Some people are natural followers. In a case like this, with multiple suspects, a variety of personalities, figures and public images, it’s hard to determine just who, in reality, is at the rotten center of the apple. That said, the figure I refer to as The Purse - he’s a hanger-on.
I call this individual The Purse because they aren’t quite at the same monetary level as The Banker or even The Gentleman, but is following in their footsteps, trying to keep up, and impress them, using his monetary value, and his position as a businessman to help pay for escorts, hotels, homes, etc. The Purse, unlike the potential solo killers mentioned previously, is part of a duo or possibly group of killers. He’s not one to do any of this on his (or her) own. He’s not a leader. The idea to commit these crimes may have been in his mind for years, but he never had the guts to do it, until he saw others doing it.
Michael Maccoby wrote about the idea of followers, and more specifically, the power of transference, in 2004. He highlights the idea of power and its influence fairly succinctly for the Harvard Business Review, and shines a light on the potential psychological connection(s) between The Purse and one or more of the other suspects.
“More influential, much of the time, are the irrational motivations that lie outside the realm of our awareness and, therefore, beyond our ability to control them. For the most part, these motivations arise from the powerful images and emotions in our unconscious that we project onto our relationships with leaders,” (Maccoby 2004). These “irrational motivations” most likely stem from years of friendship or connection to one of the other suspects in this case. The Purse emulating this figure during these moments that resulted in the deaths of the Gilgo Beach 4 (GB4).
I believe The Purse has been connected to one or more of the figures in this case since childhood. I see them growing up together, playing sports, chasing girls, raising hell, doing all the things young men typically do. But at some point, that developmental phase of their lives becomes corrupted and once they enter their twenties, a darker connection forms between them. As Mark Van Pugt wrote in 2012, “... our hardwired tendencies to follow backfire when we are exposed to the wrong sorts of models, particularly in childhood.”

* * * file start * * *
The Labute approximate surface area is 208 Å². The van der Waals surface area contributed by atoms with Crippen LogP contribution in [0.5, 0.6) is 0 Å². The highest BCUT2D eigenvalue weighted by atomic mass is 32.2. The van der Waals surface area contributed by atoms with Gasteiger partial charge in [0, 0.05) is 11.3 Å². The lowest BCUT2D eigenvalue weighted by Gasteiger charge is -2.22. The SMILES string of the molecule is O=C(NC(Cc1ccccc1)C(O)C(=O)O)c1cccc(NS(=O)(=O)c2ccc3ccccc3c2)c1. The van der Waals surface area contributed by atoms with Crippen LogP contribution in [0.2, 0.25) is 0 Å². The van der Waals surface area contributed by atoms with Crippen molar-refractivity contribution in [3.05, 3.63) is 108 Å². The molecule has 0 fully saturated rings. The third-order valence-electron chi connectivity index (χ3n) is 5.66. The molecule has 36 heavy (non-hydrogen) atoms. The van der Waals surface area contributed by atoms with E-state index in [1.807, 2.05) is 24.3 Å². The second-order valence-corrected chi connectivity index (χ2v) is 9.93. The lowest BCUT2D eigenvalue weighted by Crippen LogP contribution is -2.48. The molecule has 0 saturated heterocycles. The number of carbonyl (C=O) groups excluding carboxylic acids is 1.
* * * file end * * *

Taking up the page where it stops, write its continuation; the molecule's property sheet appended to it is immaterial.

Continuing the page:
One could also look at this theory of influence or transference in terms of the case itself.
A theory is presented, in this case, by police commissioner Richard Dormer, that Long Island had a serial killer on its’ hands, and everyone following the case, myself included, began to think that a lone killer in the night was stalking these women or hiring these women, killing them, and dumping their bodies along a secluded beach. If you look on popular social media groups about the case, or follow along over on a site like Websleuths, the lone killer theory is still the most prominent.
Many highlight the possible theory that Shannan Gilbert was murdered by the figure known as The Purse, however; I do not. In terms of the “pair of killers” theory, this makes sense, that the most famous of the girls found at Gilgo Beach would’ve been the sloppy work of a frenzied Purse, makes sense, however; while I believe The Purse was possibly there the night Shannan disappeared and died, I do not believe The Purse was the one to do it. Remember, The Purse is a follower. For him to suddenly take charge and execute a plan or act on his emotions would be somewhat out of character. That doesn’t mean The Purse is innocent of any wrongdoing, he still helped set up these girls for his partner, he still helped dispose of the bodies, and he still hid the truth from authorities.